New Studies in Mystical Relqn New Yorkt Macmillan 1927 pp 3132

of terror or fear in the sense of shaking or trembling in the innermost depths of one's being.These characteristics which Otto mentions are sufficient, but rab exclusively necessary conditions. If they are present they can lead to a feeling of sacredness; but such a feeling may be experienced in other ways as well.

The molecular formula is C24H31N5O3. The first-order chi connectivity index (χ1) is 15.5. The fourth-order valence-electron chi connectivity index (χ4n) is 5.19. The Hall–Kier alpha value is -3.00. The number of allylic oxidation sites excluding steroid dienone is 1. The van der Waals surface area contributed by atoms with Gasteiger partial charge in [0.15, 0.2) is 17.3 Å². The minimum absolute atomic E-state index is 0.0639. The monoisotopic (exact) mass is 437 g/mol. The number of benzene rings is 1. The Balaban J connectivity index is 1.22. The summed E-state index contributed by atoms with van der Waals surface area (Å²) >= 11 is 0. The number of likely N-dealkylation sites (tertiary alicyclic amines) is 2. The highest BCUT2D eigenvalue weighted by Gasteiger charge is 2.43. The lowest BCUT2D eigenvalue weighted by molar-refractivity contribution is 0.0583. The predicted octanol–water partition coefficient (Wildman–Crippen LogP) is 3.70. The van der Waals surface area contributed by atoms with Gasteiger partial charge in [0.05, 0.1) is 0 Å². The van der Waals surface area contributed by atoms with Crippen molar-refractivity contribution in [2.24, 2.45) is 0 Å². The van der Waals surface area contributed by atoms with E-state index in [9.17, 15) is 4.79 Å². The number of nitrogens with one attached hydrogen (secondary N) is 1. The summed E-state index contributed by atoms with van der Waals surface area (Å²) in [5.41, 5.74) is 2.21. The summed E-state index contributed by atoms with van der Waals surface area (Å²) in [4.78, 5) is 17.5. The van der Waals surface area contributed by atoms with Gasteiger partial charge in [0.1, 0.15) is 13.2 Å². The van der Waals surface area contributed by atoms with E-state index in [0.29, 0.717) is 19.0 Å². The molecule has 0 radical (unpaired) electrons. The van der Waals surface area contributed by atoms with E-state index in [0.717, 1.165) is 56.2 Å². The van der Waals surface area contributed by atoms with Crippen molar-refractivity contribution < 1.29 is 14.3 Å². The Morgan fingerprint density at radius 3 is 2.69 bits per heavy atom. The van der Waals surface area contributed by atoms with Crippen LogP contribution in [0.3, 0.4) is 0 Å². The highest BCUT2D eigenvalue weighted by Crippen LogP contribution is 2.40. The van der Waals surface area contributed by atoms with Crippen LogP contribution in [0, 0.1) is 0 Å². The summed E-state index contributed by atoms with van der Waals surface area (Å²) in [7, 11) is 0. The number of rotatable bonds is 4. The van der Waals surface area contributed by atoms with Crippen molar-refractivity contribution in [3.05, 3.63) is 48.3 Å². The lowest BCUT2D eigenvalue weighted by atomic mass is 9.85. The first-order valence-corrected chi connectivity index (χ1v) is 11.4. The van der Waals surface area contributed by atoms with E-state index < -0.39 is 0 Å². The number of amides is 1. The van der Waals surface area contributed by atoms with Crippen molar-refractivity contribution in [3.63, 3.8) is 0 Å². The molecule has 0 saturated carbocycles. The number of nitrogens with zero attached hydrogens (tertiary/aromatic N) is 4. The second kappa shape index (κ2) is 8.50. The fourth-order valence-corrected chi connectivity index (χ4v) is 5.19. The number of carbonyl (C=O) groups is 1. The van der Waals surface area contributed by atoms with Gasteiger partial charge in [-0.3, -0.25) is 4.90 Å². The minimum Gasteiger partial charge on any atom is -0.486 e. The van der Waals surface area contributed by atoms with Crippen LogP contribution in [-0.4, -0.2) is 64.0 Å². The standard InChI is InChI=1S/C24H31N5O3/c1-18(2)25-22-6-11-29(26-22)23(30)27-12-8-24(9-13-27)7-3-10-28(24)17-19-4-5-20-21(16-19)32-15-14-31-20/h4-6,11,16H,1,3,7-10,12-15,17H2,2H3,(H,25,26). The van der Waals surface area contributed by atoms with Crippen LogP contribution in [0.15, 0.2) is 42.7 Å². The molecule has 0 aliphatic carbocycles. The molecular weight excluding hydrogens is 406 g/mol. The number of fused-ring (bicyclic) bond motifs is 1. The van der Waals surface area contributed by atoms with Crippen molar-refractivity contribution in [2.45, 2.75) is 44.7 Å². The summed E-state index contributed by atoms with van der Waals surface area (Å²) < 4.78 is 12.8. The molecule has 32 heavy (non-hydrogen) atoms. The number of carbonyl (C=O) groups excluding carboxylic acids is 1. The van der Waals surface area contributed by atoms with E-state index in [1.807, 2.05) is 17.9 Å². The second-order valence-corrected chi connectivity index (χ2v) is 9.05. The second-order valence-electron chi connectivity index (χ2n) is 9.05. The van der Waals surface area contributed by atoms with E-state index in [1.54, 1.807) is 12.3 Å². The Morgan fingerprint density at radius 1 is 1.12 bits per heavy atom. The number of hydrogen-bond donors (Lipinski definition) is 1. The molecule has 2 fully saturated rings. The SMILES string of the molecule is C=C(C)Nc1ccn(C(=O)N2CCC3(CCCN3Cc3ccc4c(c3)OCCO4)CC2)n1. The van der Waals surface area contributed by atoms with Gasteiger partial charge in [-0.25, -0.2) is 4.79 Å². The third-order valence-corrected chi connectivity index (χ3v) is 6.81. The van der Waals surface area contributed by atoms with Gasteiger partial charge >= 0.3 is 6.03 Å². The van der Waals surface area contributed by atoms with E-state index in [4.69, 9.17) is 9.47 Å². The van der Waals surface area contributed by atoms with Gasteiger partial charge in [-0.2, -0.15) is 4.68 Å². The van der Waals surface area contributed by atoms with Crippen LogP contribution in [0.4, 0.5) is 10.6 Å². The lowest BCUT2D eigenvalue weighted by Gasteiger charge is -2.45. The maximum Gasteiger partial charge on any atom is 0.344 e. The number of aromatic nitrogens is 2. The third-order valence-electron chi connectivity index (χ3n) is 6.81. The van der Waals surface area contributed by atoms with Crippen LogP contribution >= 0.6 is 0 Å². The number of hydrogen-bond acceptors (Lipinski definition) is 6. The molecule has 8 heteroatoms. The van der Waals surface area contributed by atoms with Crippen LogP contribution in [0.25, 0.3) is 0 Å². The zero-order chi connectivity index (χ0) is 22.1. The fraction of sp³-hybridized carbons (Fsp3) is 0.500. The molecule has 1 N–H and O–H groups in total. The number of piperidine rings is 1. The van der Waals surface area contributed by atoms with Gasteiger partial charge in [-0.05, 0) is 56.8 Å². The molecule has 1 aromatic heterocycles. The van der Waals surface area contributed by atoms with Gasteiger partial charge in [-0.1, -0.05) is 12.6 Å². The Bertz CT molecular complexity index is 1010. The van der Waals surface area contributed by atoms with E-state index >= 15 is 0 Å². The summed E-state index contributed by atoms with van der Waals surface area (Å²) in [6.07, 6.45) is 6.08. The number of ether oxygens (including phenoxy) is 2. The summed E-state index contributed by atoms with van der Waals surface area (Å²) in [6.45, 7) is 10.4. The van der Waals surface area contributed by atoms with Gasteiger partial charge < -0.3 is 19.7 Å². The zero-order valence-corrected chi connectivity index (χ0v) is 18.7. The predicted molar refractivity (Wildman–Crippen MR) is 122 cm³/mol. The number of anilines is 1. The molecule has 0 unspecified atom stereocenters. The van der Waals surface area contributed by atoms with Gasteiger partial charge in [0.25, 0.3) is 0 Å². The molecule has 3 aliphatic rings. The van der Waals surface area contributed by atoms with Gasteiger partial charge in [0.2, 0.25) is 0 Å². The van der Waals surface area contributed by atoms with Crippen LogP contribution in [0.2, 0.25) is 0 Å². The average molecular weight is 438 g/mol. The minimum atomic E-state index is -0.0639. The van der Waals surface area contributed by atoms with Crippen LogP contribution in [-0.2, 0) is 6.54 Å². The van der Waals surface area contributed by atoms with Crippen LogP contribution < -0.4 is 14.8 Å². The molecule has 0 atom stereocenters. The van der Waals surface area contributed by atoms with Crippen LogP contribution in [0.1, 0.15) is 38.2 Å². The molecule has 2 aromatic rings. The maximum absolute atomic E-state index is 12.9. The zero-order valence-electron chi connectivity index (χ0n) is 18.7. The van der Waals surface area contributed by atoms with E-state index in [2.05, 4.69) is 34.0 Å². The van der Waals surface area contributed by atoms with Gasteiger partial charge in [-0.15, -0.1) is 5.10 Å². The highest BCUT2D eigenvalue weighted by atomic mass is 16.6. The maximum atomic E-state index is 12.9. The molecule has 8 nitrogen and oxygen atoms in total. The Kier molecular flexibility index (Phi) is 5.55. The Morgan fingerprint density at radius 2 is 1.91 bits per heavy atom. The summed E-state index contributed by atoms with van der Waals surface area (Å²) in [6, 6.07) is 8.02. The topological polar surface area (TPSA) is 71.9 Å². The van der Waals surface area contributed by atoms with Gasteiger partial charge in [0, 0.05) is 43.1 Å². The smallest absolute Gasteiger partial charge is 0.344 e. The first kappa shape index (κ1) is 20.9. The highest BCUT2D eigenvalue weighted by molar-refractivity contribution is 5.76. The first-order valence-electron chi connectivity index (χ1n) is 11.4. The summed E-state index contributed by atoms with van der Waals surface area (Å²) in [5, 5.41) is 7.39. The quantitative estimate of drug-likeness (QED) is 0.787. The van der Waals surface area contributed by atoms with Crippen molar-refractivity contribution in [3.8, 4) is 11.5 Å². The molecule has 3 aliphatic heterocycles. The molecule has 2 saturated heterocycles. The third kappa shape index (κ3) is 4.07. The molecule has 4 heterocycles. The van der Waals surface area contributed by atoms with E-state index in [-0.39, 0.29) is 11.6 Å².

Otto emphasizes the feelings of fear, creaturehood, finitude, and humility in his description of the response to the holy. However, the previously listed elements of joy, blessedness, peace, and love may be closely related to, but not identical with, the sense of sacredness. Positive mood and unity may be the emphasis rather than fear and separation. Awe has two elements, wonder and fear, and contributes to both types of experience; wonder is an important part of one type, and fear predominates in the other. Both types can give rise to the feeling that what is apprehended is sacred, and both may be present at dif- . ferent points in the same experience.

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